Health

Sugar: The New Fat?

  • December 1, 2020
  • 2 minutes read

Sugar, a common additive in many foods, may be doing your body more harm than you realise.

Where saturated fat was once singled out as the leading cause of obesity, these days medical professionals are making a strong case that sugar is the real culprit.

How much sugar do we consume?

In days gone by, sugar was only available in naturally occurring forms such as fruit and honey, nutrient-dense foods that were limited in availability seasonally and geographically. Today, refined sugar is widely available and has made its way into just about everything we eat. According to the American Heart Association, Americans today consume 88g of sugar, compared to less than 10g in 1822.

Experts trace the pervasiveness of sugar to the identification of saturated fat as the cause of heart disease in the 60s. This caused fat to be removed from items like milk and yoghurt, but that left these ‘skinny’ items unpalatable. To make them taste better, sugar was added. When low-fat items became must-haves because consumers thought they were doing their heart a big favour, they did not realise that they were heavily dosing themselves with sugar.

On top of that, food manufacturers began to add fructose in the form of high fructose corn syrup to soft drinks and processed foods to titillate taste buds and stimulate the appetite. This excessive inclusion of refined sugar to the diet can mess with our bodies, promoting diseases and conditions like insulin resistance and metabolic syndrome.

Too much of a good thing is bad

Does this mean we should avoid sugar completely?

No, says Food Equation dietitian and sports nutritionist Jane Freeman, who feels that sugar in moderation is not harmful. “There are certain groups of people – such as those who are, the elderly and growing children – who need more energy from sugar,” she explains.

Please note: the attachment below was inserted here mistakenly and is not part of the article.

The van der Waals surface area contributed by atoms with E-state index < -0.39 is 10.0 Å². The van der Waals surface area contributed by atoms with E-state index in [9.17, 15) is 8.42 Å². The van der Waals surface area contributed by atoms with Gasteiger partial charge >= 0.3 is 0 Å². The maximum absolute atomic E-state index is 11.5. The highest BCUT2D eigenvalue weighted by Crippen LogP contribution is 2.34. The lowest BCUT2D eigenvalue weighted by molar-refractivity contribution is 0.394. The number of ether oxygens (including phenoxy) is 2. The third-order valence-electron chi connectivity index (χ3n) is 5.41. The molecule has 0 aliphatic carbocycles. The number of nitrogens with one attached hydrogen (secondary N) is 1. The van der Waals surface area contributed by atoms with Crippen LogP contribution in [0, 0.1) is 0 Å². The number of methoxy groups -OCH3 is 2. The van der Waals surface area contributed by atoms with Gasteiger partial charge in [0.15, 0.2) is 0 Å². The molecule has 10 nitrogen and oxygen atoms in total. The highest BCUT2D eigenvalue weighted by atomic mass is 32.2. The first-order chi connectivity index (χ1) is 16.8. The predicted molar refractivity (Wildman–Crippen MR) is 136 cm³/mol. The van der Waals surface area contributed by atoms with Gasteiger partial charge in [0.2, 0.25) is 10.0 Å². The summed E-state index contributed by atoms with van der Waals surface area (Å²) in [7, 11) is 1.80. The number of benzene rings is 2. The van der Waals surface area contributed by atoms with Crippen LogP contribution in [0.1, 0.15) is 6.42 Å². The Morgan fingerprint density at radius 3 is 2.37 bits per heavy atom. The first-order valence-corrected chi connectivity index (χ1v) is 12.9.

If you were training for a marathon, for instance, you would need sugar on hand so that your reserves of glucose are not depleted. For most people, however, it’s best to stick to the World Health Organisation’s recommendation to keep sugar intake to no more than 25g a day, or 5-10% of one’s total diet.

“Sugar is not the new fat per se,” clarifies Freeman. “It’s an empty calorie food nutrient that nutritionists have recommended the limit of for many years. It’s also not a poison and is not the sole cause of these diseases.

The point is that sugar makes food taste good. It’s easy to eat, and when it’s consumed in excess – which is easy thanks to the amount added or hidden in almost every food pack in the supermarket shelf – it certainly can have a hand in contributing to obesity, fatty livers, insulin resistance, diabetes and heart disease.”

Sugar in Your Drink

According to the Health Promotion Board, Singaporeans consume 60g of sugar a day on average, more than double the recommended amount. In order to keep your consumption in check, here’s a list of how much sugar some local drinks contain. (For comparison, a can of Coca-cola contains 26.25g of sugar)

Kopi

22.5g

Teh C

23.75g

Kopi C

18.25g

Barley  

17.5g

Milo Dinosaur

23.75g

Red Bull

27g

Bubble Tea

18.75g

Soy Bean Milk with Sugar

24g

Horlicks with Semi-skimmed milk

26g

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